If the district court’s findings reflect consideration of the relevant statutory factors, the district court need not state specifically why it rejected an evaluator’s recommendation. Rutanen v. Olson, 475 N.W.2d 100, 104 (Minn. App. 1991); see also Rogge v. Rogge, 509 N.W.2d 163, 166 (Minn. App. 1993), review denied (Minn. Jan. 28, 1994). Here, the court acknowledged the contrary recommendation, respondent’s initial disbelief of the child’s report, and appellant’s initiative in reporting the allegation and providing the child with counseling. It also demonstrated, through its findings and conclusions, that it carefully considered the statutory factors for custody modification. In particular, it focused on whether the present environment endangered the children, as required by Minn. Stat. § 518.18(d).
A clinical psychologist, who treated both children previously and met with the one child following her report of abuse, believed there was no present endangerment. Even the evaluator and the nurse-psychologist agreed that the child who reported the abuse was presently doing well in school and in her relationships with others. In fact, both of them base their conclusion of endangerment in part on the possibility of future sexual abuse and their perception of a possible negative response by respondent. Both admitted they could not predict what may happen if such an event were to occur in the future. The dispositive inquiry in custody modification, however, is whether the present environment endangers the children. The district court found it did not.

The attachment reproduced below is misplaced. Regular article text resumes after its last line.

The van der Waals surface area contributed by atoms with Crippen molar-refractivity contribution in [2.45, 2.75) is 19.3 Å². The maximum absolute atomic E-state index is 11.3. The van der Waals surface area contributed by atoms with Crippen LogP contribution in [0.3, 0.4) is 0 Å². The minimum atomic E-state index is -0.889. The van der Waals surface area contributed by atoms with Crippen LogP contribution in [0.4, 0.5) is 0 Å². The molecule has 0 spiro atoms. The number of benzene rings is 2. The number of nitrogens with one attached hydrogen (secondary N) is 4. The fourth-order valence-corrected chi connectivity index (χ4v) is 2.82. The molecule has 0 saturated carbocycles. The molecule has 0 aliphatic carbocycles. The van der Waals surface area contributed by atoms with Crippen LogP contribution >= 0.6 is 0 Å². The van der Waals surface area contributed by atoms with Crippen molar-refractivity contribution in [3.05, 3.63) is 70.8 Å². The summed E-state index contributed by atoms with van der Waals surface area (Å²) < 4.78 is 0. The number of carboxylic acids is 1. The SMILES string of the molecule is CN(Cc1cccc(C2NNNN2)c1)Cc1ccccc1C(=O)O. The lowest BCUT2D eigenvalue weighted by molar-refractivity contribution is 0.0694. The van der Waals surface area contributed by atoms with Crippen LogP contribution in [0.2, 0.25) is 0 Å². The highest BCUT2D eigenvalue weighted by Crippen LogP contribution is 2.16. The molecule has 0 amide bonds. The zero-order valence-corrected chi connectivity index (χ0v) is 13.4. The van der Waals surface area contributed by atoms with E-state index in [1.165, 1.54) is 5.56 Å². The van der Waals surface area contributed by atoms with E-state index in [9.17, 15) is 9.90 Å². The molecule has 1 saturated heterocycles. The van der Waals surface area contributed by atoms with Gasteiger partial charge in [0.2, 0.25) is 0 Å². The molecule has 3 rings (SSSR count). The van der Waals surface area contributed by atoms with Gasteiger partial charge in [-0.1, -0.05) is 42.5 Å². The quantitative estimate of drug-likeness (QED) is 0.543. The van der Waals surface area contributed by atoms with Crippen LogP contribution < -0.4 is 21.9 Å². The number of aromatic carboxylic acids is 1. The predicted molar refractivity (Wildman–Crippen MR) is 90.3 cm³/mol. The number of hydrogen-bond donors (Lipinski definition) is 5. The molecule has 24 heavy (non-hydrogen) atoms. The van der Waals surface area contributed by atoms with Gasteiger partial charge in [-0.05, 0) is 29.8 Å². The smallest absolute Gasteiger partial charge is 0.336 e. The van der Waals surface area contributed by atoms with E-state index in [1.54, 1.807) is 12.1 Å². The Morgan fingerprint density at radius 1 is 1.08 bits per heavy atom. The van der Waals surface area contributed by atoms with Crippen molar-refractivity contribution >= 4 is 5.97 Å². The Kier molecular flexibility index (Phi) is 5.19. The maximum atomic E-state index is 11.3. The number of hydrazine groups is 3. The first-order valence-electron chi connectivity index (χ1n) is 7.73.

Further, the record indicates that, while respondent did not initially believe the child, she eventually did and took her to the psychologist. The district court’s conclusion is also supported by an order in response to appellant’s initial ex parte order for protection after he learned of the abuse. It found that, while the abuse had occurred, the safety of the children did not require modification of custody.
Finally, appellant argues that the court improperly denied modification because the evaluator found the best-interests-of-the-child factors weighed in appellant’s favor. The court found, and appellant does not dispute, that respondent has always been the primary caretaker of the children, and that the children have formed significant bonds with their half-sister and children in their school and surrounding area. It also found that the children would experience significant disruption in their educational and extracurricular activities if custody were modified. The evidence in the record, including the psychologist’s report, supports these findings. The district court’s findings demonstrate a careful analysis of the statutory factors adequate to meet the particularity requirements articulated by this court and the Minnesota Supreme Court. Thus, we find there is ample evidence in the record to justify the denial of modification.